Caroline Shaw
2007 Public Sector Award Winner

Through strong and enterprising leadership, Caroline Shaw has implemented ambitious plans in her 20 months as chief executive of Christie cancer hospital, responsible for a £130m budget, 2000 staff and around 40,000 patients a year from around the North West. She has overseen a successful application to become a Trust, is the brainchild behind ‘Manchester versus cancer’ (a nationally acclaimed innovative awareness campaign), dramatically reduced patient waiting times, and developed a Christie outreach programme at regional hospitals. She has made a real difference to patients through her passion and compassion, drive, boundless energy and commitment. Under her guidance, Christie had the largest surplus of any NHS hospital in Greater Manchester and is in the top five in country.

Joy Kinglsey
2007 Business Award Winner

With great vision and strong leadership during 12 years as managing partner at Pannone, Joy Kingsley has driven the Manchester law firm as a business whilst recognizing the needs and input of individuals. She has overseen the growth from 200 to 700 people and from billings of £6m to budgeted £44m for 2007. She is the motivating force for many national awards: 3rd in the Sunday Times Top 100 Companies 2007, winning FT Entrepreneurial Law Firm 2006 and Managing Partners Award for Best Corporate Brand 2006. In a male dominated profession, Joy has consistently outperformed her peers, achieving a reputation for great business acumen and financial management skills, and an open and honest management style, actively encouraging staff of all levels to develop skills.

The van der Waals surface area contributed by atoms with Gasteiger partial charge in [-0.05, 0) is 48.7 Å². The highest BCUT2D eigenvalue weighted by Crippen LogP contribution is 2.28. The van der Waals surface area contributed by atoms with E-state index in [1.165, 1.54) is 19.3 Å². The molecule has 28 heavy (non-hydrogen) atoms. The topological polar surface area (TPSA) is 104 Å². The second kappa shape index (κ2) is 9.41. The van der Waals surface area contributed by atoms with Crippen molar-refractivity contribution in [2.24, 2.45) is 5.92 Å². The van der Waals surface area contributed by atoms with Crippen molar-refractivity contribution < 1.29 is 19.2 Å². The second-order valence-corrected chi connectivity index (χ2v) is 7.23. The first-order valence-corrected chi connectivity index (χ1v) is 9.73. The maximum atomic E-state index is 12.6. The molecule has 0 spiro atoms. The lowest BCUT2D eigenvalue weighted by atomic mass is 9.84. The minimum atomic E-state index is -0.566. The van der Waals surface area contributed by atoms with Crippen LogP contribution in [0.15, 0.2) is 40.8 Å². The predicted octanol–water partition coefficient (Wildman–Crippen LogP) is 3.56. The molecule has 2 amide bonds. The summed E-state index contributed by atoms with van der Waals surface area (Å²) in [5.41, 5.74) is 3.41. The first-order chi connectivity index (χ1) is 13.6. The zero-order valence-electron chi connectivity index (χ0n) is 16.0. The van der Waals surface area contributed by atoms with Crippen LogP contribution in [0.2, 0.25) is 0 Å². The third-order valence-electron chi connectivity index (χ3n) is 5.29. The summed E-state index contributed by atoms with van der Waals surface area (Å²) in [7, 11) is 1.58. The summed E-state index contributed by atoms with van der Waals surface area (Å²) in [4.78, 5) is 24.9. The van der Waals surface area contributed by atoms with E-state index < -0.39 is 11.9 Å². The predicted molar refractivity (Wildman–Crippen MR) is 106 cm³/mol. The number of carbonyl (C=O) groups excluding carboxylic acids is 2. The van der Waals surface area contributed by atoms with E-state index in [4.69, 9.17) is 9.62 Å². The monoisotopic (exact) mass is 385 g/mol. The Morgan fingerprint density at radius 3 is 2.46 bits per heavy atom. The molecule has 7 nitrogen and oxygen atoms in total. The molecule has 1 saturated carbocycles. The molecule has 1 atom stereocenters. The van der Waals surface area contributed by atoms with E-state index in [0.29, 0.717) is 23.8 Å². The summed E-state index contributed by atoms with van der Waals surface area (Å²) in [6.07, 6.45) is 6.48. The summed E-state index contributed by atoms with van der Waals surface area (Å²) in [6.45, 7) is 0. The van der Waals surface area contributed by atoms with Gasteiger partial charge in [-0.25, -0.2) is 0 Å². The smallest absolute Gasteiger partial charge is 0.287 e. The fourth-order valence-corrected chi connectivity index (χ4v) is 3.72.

Cilla Baynes
2007 Arts Award Winner

With great vision, Cilla Baynes has been running Community Arts North West for 30 years, the last six as director, and is a pioneer of developing participatory arts work within cultural communities in Manchester. She has inspired a new generation of women in the arts whom have responded to her passion and flair. Her talent is to build the capacity and confidence of others so that they can blossom, artistically and professionally. She works across all art forms and enthuses artists and empowers disadvantaged communities through art. She is an amazing role model and does not tire of passing on her experience, with love and compassion.

Joanne Mawdsley
2007 Community Award Winner

The trauma of the rare genetic disorder of two of her three children galvanized Joanne Mawdsley to fight for a diagnosis for their illness and for specialist treatment. With unselfish vision, compassion and a desire for other parents not to have the same struggle, she set up Rainbow House in 2001, becoming a charity in 2003. The centre provides much needed conductive education to aid rehabilitation for neurological and genetic disorders. Under her inspired leadership, Joanne has set up three more centres in the North West, for children’s shortened lives to be spent where they live and with those they love. Through commitment, empathy and hard work, Joanne has raised over £1m and helped more than 2,000 people.